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VAT and e-Commerce

30 April 2014   (0 Comments)
Posted by: Author: Graeme Palmer
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Author: Graeme Palmer (Garlicke & Bousfield Inc)

Advances in technology have seen a significant increase in e-commerce transactions where goods and services are supplied to South African consumers through the medium of the internet. The Value Added Tax Act, 1991 (‘VAT Act’) requires VAT to be charged on these transactions at the standard rate of 14%.  A South African supplier of e-commerce services would therefore register as a VAT vendor, submit returns, and pay over the tax collected to SARS. 

What is the impact?

Local and foreign suppliers of e-commerce services have not been competing with each other in the South African market on a level playing field. Local suppliers were previously obliged to include VAT on their sales while their foreign counterparts were not, allowing them to sell to South African consumers at lower prices. Prior to the new legal requirements, the onus was placed on the consumer to pay the VAT on imported e-commerce goods and services from abroad. But enforcing compliance with this system was impossible.

The VAT Act was thus amended to compel suppliers of ‘electronic services’ to South African residents where payment for such services originates from a South African bank to register as VAT vendors. On 28 March 2014 the Minister of Finance published the final Regulations to give effect to these amendments. These Regulations will be implemented on 1 June this year to give foreign-based suppliers of ‘electronic services’ time to get their systems ready and register with SARS.

What is electronic services?

According to the Regulations ‘electronic services’ include the supply of: 

  • internet-based auction services;
  • games and games of chance, including electronic betting or wagering;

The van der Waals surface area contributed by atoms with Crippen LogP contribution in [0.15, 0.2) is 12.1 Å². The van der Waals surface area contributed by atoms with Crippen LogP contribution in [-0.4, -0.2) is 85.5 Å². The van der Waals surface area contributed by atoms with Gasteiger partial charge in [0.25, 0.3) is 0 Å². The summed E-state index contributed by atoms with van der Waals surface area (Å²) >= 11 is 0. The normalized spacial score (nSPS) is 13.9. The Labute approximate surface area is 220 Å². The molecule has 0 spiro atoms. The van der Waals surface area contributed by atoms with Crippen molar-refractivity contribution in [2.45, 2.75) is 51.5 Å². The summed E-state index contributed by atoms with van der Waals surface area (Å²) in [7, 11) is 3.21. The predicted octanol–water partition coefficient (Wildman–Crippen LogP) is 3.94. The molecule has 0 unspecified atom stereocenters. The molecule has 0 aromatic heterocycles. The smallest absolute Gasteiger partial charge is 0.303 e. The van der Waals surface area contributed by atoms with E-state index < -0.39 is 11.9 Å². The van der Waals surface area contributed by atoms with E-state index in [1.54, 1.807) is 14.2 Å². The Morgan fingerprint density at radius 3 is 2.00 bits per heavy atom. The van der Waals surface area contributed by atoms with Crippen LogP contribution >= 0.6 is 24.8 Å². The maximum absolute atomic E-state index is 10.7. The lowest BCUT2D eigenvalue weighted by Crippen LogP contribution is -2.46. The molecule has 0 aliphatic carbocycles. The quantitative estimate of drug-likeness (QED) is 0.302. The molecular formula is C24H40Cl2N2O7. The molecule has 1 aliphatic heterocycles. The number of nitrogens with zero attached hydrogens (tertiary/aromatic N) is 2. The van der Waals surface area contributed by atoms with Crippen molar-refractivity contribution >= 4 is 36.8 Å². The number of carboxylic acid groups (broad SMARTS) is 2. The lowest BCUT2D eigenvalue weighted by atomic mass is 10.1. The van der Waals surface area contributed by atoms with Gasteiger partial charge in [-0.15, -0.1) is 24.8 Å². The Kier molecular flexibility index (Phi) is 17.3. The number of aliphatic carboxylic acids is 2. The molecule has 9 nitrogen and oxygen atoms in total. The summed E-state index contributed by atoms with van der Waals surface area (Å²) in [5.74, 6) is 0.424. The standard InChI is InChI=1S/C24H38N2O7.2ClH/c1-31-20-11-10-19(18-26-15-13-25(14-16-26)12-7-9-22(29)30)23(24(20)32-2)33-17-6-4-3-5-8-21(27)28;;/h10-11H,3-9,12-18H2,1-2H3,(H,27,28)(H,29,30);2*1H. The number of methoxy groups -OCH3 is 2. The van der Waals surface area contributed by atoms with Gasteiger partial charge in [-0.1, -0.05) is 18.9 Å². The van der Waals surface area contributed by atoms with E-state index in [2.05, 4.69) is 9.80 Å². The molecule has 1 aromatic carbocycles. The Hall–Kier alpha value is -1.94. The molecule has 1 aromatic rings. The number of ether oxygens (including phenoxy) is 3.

• e-books, music, audio visual content, still images;
  • subscription services, such as magazines, newspapers, journals, social networking services, websites, and blogs;
  • educational services, such as internet-based courses or education programmes.  But excluded are educational services where the service provider is registered with an educational authority in the ‘export’ country. 

The new Regulations are not without problems. It is not clear how SARS will enforce the Regulations against foreign suppliers of ‘electronic services’ who do not comply.  Further, foreign suppliers will be obliged to register for VAT at the end of the month where the total value of taxable supplies made exceeds R50 000. This is a low registration threshold which will draw many smaller foreign suppliers into the net, many of whom will not be aware of the changes to South African legislation.



WHY REGISTER WITH SAIT?

Section 240A of the Tax Administration Act, 2011 (as amended) requires that all tax practitioners register with a recognized controlling body before 1 July 2013. It is a criminal offense to not register with both a recognized controlling body and SARS.

MINIMUM REQUIREMENTS TO REGISTER

The Act requires that a minimum academic and practical requirments be set to register with a controlling body. Click here for the minimum requirements of SAIT.

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